How AI and smart farming is attracting new talent to agriculture
Modern smart farm with drone. Agriculture drone fly to Ready spray fertilizer on the rice fields.

While AI and machine learning are widely recognised for their impact on finance, advertising, healthcare, and retail, their transformative power in agriculture is often overlooked.

The Australian agriculture industry makes up a critical part of the economy and employs over 300,000 people. However, it has traditionally been viewed as labour-intensive and dominated by a rural workforce with lifelong on-farm experience.

The advent of agtech is rapidly working to update this image. By harnessing AI and machine learning to improve efficiency, productivity and sustainability in farming, agriculture is drawing new talent from diversified backgrounds to the sector. This evolution not only enhances the attractiveness of agricultural pursuits but also fosters a more dynamic workforce, paving the way for further innovation and growth.

Agriculture’s tech revolution

Innovation and the adoption of technology are closely correlated to improvements in farm productivity, generating significant gains for decades. Technology has the potential to reduce labour inputs, optimise the use of seed, fertiliser and chemicals, and maximise output through higher yield crops and improved livestock genetics.

The sector is also attracting increasing investment. Total Australian agricultural R&D funding in 2022-23 was $2.32 billion, split between the private and public sectors. This mix of public and private expenditure is important because it helps drive the delivery of both short-term applied research and long-term underlying research.

Agriculture’s embrace of cutting-edge technology has led to the creation of job titles that would have been alien concepts just five years ago, such as “Precision Farming Technician”, “Compliance Food Technologist” and “Agtech Solutions Architect” as well as numerous Research Scientist and Agronomist positions.

The pioneers of smarter farming

Until recently technology adoption in agriculture was centred around better equipment and farm machinery. Now, AI is starting to play a role. Machine learning, computer vision and data integration are being applied to problems that were previously addressed through manual processes or institutional knowledge. Autonomous vehicles and robots can more efficiently spray herbicides or mow fields, with data used to refine their operations through smart algorithms. Livestock health is also being monitored via wearable sensors, with data processing systems constantly tracking for disease. In short, sophisticated technology is allowing farm operators to make much more data-driven decisions, taking them beyond having to rely only on gut instinct or prior experience.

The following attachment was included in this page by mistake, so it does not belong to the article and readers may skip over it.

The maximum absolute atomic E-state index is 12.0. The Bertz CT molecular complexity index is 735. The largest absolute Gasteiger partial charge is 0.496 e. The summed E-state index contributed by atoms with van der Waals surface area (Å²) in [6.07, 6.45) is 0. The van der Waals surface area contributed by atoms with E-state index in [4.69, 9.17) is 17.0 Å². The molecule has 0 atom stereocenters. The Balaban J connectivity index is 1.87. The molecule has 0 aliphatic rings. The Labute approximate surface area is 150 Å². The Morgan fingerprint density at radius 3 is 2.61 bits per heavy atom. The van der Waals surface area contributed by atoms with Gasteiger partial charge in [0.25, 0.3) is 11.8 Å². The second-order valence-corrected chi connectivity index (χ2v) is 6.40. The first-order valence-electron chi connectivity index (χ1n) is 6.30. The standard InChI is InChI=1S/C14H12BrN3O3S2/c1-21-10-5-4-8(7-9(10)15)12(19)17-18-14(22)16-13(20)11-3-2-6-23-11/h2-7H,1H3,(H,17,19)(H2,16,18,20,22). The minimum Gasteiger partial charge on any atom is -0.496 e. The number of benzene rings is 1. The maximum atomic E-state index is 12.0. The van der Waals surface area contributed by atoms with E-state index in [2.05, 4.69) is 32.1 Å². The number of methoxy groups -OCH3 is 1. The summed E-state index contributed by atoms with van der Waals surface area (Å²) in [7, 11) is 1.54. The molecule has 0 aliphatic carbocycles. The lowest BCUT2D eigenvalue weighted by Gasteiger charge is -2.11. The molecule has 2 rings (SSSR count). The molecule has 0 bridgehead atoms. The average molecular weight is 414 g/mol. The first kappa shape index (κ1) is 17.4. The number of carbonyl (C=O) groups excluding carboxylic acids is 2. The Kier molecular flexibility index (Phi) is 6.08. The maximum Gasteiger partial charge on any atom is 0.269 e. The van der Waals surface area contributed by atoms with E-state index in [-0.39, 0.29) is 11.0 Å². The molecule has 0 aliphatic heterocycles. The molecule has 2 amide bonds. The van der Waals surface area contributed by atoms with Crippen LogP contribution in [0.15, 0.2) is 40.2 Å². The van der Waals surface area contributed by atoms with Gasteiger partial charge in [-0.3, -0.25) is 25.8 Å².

It is a new frontier that is not yet oversaturated and gives specialists the chance to solve entirely new problems while applying their skills to make a difference. This goes beyond making incremental improvements to mature processes, to significantly move the needle on previously insurmountable issues such as identifying the marbling potential of a specific animal while it is still alive. This amount of value that AI and machine learning can generate for agriculture is unparalleled.

A blend of disciplines

Bringing AI to agriculture is not just about introducing new technologies. It is about marrying deep agricultural knowledge with revolutionary machine-learning techniques to transform farming. A blend of expertise is critical as successful innovation in agriculture requires a deep understanding of areas such as crop lifecycles and the intricacies of animal husbandry. Collaboration between experienced farmers and technologists is vital to bridging the divide between legacy agricultural practices and modern technological capabilities.

This collaboration is helping younger graduates, often raised in non-rural areas, to learn more about industries and practices that may have been outside their sphere, broadening their knowledge and understanding of one of the nation’s most critical industries.

Automation is also generating job opportunities that are increasingly attractive to technology graduates. These roles often offer remote work options, eliminating the need to reside rurally. Agtech positions also offer graduates the opportunity to explore work environments they may not have previously considered. While some may have reservations about roles in the red meat industry, particularly those involving abattoirs, the integration of AI provides an avenue to still contribute their skills and creativity to the sector.

The ability to make an impact

Another appealing aspect for emerging tech professionals is the opportunity to contribute to Australia’s sustainability goals and address pressing environmental concerns, ranging from climate change and carbon emissions to water usage.

Agriculture is one of the highest-impact domains for addressing these global priorities and this means that people can apply their skills towards meaningful change. This is particularly attractive to younger demographics, with 69% of Gen Zs and 73% of millennials actively trying to minimise their impact on the environment.

Agriculture is no longer just a career path for those with a farming family background or plant sciences majors. Roles are rapidly emerging that fuse AI with agribusiness, eco-activism, data science, and beyond – encouraging a generation of brilliant minds to see agriculture as a critical frontier for technological innovation and environmental progress, tackling some of the most pressing challenges of our time.

By Mia Atcheson, head of research and development of software and machine learning at MEQ

This article was first published by Smart Company